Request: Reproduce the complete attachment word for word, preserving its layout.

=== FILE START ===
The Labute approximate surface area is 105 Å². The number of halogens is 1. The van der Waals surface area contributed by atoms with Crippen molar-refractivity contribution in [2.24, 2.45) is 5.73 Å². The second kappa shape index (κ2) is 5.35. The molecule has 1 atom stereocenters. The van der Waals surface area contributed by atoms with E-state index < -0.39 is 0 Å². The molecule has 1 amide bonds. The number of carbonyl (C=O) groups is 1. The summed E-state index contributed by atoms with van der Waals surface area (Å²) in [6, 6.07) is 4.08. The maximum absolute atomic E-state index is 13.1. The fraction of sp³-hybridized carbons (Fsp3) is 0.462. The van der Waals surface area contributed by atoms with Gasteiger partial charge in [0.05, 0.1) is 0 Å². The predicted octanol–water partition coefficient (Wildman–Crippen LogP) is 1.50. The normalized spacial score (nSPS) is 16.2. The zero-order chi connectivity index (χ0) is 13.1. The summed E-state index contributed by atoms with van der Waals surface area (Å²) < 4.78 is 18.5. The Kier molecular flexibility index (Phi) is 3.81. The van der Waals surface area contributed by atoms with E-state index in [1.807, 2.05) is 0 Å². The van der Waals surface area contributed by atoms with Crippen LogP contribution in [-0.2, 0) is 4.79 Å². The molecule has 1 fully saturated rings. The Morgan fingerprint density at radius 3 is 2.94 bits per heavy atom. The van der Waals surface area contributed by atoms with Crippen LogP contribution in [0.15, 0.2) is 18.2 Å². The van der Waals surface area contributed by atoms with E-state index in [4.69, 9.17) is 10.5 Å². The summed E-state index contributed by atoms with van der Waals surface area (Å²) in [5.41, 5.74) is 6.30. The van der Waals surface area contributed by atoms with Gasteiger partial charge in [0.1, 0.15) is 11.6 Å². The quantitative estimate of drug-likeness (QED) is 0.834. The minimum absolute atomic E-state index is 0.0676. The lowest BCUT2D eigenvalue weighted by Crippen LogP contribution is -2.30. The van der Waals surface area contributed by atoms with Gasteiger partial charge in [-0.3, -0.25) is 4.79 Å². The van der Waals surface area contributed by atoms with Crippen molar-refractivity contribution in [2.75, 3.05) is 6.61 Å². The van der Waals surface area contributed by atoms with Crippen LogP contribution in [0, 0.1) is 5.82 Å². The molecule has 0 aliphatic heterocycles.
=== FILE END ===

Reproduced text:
The Labute approximate surface area is 105 Å². The number of halogens is 1. The van der Waals surface area contributed by atoms with Crippen molar-refractivity contribution in [2.24, 2.45) is 5.73 Å². The second kappa shape index (κ2) is 5.35. The molecule has 1 atom stereocenters. The van der Waals surface area contributed by atoms with E-state index < -0.39 is 0 Å². The molecule has 1 amide bonds. The number of carbonyl (C=O) groups is 1. The summed E-state index contributed by atoms with van der Waals surface area (Å²) in [6, 6.07) is 4.08. The maximum absolute atomic E-state index is 13.1. The fraction of sp³-hybridized carbons (Fsp3) is 0.462. The van der Waals surface area contributed by atoms with Gasteiger partial charge in [0.05, 0.1) is 0 Å². The predicted octanol–water partition coefficient (Wildman–Crippen LogP) is 1.50. The normalized spacial score (nSPS) is 16.2. The zero-order chi connectivity index (χ0) is 13.1. The summed E-state index contributed by atoms with van der Waals surface area (Å²) < 4.78 is 18.5. The Kier molecular flexibility index (Phi) is 3.81. The van der Waals surface area contributed by atoms with E-state index in [1.807, 2.05) is 0 Å². The van der Waals surface area contributed by atoms with Crippen LogP contribution in [-0.2, 0) is 4.79 Å². The molecule has 1 fully saturated rings. The Morgan fingerprint density at radius 3 is 2.94 bits per heavy atom. The van der Waals surface area contributed by atoms with Crippen LogP contribution in [0.15, 0.2) is 18.2 Å². The van der Waals surface area contributed by atoms with E-state index in [4.69, 9.17) is 10.5 Å². The summed E-state index contributed by atoms with van der Waals surface area (Å²) in [5.41, 5.74) is 6.30. The van der Waals surface area contributed by atoms with Gasteiger partial charge in [0.1, 0.15) is 11.6 Å². The quantitative estimate of drug-likeness (QED) is 0.834. The minimum absolute atomic E-state index is 0.0676. The lowest BCUT2D eigenvalue weighted by Crippen LogP contribution is -2.30. The van der Waals surface area contributed by atoms with Gasteiger partial charge in [-0.3, -0.25) is 4.79 Å². The van der Waals surface area contributed by atoms with Crippen molar-refractivity contribution in [2.75, 3.05) is 6.61 Å². The van der Waals surface area contributed by atoms with Crippen LogP contribution in [0, 0.1) is 5.82 Å². The molecule has 0 aliphatic heterocycles.